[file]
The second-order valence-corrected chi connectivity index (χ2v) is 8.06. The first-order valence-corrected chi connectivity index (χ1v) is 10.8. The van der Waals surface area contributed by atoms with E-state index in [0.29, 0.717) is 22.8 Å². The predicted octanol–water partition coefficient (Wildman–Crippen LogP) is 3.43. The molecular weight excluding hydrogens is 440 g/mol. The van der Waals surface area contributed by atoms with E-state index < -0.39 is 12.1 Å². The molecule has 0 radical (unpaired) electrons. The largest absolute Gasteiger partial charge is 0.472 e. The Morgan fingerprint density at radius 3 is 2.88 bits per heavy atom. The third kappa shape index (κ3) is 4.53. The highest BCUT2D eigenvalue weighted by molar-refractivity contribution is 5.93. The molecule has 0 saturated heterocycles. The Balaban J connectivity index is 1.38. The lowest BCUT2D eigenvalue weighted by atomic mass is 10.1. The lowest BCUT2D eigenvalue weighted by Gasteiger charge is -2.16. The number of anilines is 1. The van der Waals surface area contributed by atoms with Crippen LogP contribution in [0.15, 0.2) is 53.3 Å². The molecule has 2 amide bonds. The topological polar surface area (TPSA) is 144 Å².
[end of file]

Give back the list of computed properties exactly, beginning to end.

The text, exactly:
The second-order valence-corrected chi connectivity index (χ2v) is 8.06. The first-order valence-corrected chi connectivity index (χ1v) is 10.8. The van der Waals surface area contributed by atoms with E-state index in [0.29, 0.717) is 22.8 Å². The predicted octanol–water partition coefficient (Wildman–Crippen LogP) is 3.43. The molecular weight excluding hydrogens is 440 g/mol. The van der Waals surface area contributed by atoms with E-state index < -0.39 is 12.1 Å². The molecule has 0 radical (unpaired) electrons. The largest absolute Gasteiger partial charge is 0.472 e. The Morgan fingerprint density at radius 3 is 2.88 bits per heavy atom. The third kappa shape index (κ3) is 4.53. The highest BCUT2D eigenvalue weighted by molar-refractivity contribution is 5.93. The molecule has 0 saturated heterocycles. The Balaban J connectivity index is 1.38. The lowest BCUT2D eigenvalue weighted by atomic mass is 10.1. The lowest BCUT2D eigenvalue weighted by Gasteiger charge is -2.16. The number of anilines is 1. The van der Waals surface area contributed by atoms with Crippen LogP contribution in [0.15, 0.2) is 53.3 Å². The molecule has 2 amide bonds. The topological polar surface area (TPSA) is 144 Å².